KoThis is Ko. We can't pronounce his South Korean name so we just used "Ko". He is an engineer, multiple belts in martial arts, and has been hiking from Oslo to Santiago. His morning breakfast here (and often) is beer and pastries. He is quite a guy. He stopped his Camino because a fellow Korean tore a muscle in his calf and needs to go home to Korea. He needs help. So Ko is going with him. It's a great example of being a "foul weather" friend: the kind we can call on when things go bad, not only when things are good. Pray that he deepen in his faith in the True Friend in tough times, Jesus Christ.

Entrance to a 14th century small church. (Click/Tap images for larger view)
KoKoKo

Another Church Altar.
KoKo

I made it to O Cebreiro - the last high point on the Camino. I'm within 170kms from Santiago. Tough day on the trail. Heat, blazing sun, 3miles of steady incline up (and up and up) and I ran out of water for about an hour. But I got there wooohooo

Update August 31, 2019

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Huge monument to peregrines/pilgrims . These are in every town.

 Two shots at an oasis after a particularly hard climb. We are above the clouds!! They call the mountain tops "islands that come and go daily".

This cracked me up. We've seen sheep, cow, and goat herders. Today I saw a dog herder. She had 6 dogs - I got 2 in the shot.

Update September 1, 2019 - 2 days rest

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Started out a great day. My ankle was sore but started to register real pain after a few miles. I "read the signs" and decided to cut the day short. Only 10k/6miles and I'm done for the day. This is the garden of the hostel I'll stay at for 2days.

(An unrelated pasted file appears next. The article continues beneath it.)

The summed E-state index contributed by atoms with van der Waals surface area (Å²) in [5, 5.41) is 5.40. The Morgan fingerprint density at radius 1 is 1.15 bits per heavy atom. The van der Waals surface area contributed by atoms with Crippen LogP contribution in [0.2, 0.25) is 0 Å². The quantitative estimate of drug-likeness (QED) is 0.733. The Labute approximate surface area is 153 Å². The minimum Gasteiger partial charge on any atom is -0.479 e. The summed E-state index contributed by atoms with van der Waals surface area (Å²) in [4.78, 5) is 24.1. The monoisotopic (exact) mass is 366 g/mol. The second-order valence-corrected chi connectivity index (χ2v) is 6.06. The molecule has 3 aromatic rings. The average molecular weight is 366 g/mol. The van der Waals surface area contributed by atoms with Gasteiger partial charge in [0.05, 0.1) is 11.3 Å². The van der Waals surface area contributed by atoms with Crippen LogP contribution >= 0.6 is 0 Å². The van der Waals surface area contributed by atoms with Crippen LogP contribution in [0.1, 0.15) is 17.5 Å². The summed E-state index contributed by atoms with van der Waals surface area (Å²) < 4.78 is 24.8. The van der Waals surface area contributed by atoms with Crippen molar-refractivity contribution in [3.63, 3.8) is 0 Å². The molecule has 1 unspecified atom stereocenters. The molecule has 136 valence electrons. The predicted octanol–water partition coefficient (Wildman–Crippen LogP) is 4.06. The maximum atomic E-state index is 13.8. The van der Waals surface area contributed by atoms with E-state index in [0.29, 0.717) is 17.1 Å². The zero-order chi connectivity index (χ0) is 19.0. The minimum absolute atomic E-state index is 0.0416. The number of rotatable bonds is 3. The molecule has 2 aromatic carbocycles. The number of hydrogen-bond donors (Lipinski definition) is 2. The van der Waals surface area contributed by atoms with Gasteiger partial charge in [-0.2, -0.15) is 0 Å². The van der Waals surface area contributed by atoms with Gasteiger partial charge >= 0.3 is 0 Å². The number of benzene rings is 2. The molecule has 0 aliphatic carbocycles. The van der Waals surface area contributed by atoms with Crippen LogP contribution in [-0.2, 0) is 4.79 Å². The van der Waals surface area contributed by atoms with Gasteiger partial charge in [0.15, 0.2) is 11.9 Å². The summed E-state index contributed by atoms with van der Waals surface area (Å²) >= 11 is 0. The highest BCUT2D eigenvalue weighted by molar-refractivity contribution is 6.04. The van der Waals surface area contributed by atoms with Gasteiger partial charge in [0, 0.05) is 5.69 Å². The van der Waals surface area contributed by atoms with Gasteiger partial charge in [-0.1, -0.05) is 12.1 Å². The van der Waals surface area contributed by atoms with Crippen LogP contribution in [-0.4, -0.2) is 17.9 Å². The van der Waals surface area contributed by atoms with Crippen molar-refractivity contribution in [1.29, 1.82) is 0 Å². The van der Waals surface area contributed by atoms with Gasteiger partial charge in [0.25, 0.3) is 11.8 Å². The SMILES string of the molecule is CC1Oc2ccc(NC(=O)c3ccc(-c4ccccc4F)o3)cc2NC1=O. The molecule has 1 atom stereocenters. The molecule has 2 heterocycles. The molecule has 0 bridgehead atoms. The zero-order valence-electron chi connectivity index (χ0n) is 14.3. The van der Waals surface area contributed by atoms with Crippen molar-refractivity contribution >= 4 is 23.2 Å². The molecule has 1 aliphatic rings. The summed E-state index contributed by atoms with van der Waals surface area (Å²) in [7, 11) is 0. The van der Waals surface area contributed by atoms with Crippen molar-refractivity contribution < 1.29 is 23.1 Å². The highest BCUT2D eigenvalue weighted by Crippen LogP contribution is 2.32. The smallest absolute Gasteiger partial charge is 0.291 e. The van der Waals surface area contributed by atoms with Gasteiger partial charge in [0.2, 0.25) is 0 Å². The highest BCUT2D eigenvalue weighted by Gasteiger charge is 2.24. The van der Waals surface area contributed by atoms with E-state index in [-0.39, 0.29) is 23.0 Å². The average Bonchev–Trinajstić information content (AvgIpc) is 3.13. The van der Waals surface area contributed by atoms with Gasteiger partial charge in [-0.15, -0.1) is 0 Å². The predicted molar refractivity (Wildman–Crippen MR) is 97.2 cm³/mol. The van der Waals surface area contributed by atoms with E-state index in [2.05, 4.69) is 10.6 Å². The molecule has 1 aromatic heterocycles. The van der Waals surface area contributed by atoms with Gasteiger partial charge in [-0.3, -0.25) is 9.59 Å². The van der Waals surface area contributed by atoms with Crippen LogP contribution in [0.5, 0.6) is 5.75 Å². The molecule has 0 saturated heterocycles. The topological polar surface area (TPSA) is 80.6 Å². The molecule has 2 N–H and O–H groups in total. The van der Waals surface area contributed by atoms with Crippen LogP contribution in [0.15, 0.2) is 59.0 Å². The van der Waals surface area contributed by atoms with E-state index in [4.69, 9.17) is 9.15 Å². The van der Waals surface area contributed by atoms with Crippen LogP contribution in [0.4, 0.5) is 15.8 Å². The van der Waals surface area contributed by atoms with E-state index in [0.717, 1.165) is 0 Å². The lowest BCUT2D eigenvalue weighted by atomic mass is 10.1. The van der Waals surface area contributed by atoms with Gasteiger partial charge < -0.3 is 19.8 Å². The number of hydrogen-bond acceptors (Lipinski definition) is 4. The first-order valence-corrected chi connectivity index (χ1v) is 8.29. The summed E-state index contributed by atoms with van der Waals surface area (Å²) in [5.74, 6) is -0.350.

Nice Flowers in the Garden.

The offending ankle. I'll stay off it for about 48 hours. They have ice bags also. Ice/heat for a day.

Current location. By Sarria. I'll spent a day or two here to get ready for the last 100 kms

Here is the whole map showing what I have covered so far. Sarria marks the 100k mark- the last push.

Update September 2, 2019

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My heel is bugging me so I took two days off. A funny thing: in the evening you can spot a "peregrino" by their wearing sandals and having a suntan line on their ankles. I got mine!

This morning as I was sitting around letting my foot rest.

The yard of the hostel where I'm staying. Cats and chickens all over the place. I was not amused.

Our Banquet table at the hostel. Great dinner of potato quiche, zucchini quiche, lentil soup, and wine or beer.

Update September 3, 2019 - 100km to go!

Getting bored.. Father sets off on the final push. Tap/click on images to see larger versions.

Hilarious.. We ARE surrounded by cows!

Can you see the horns on these cows? Texas Longhorns?

Look at that number. Wooo hoo! Only 100k to go!

Made the 100kms Marker & a reminder of my starting picture.

The route just got crowded... constant people.

Update September 5, 2019

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Inside another roadside church.

Interesting Cross, Christ reaching down to lift us up.

Lunch today in the octopus capital of Spain: Melide. Had to have some.

Up close.

With Galician Soup.

My entire meal, it was really good.

My view of the restaurant. These are all peregrinos (pilgrims).

Nondescript exterior... Fantastic Interior.

Close up.. that is St. James.

Update September 6, 2019

A pub on the way. Every surface is covered with bottles. You put a nail and hang a bottle on it. There are thousands.

Three pictures showing the kinds of paths I was recently on. Some are right out of Tolkien!

Update September 7, 2019

The hostel I stayed at had a lawn roomba. Pretty good job at the lawn cutting.

Santiago!!

I made it to Santiago!! It's done! This is the room where 1st we get a number and 2nd we stand in line to meet with an official to, 3rd, verify our travel passport in order to get the "Compostela".

That's my number meaning that an official will see me now.

The Official "You did it"!

Some More Pictures

Some final pictures of Fr. Blau in front of Santiago de Compostela. Tap/click images to see a larger version.

Lee from North Korea

An authentic replica of the thurible used at the pilgrim's mass.

I carried this chocolate from Astorgas- maybe 100kms/62 miles. It was a small incentive to get to Santiago. It was delicious!

Making it Official

Just to make it official. Wore the habit on the 10k stretch today--it's absolutely filthy! It would be dark brown after one month!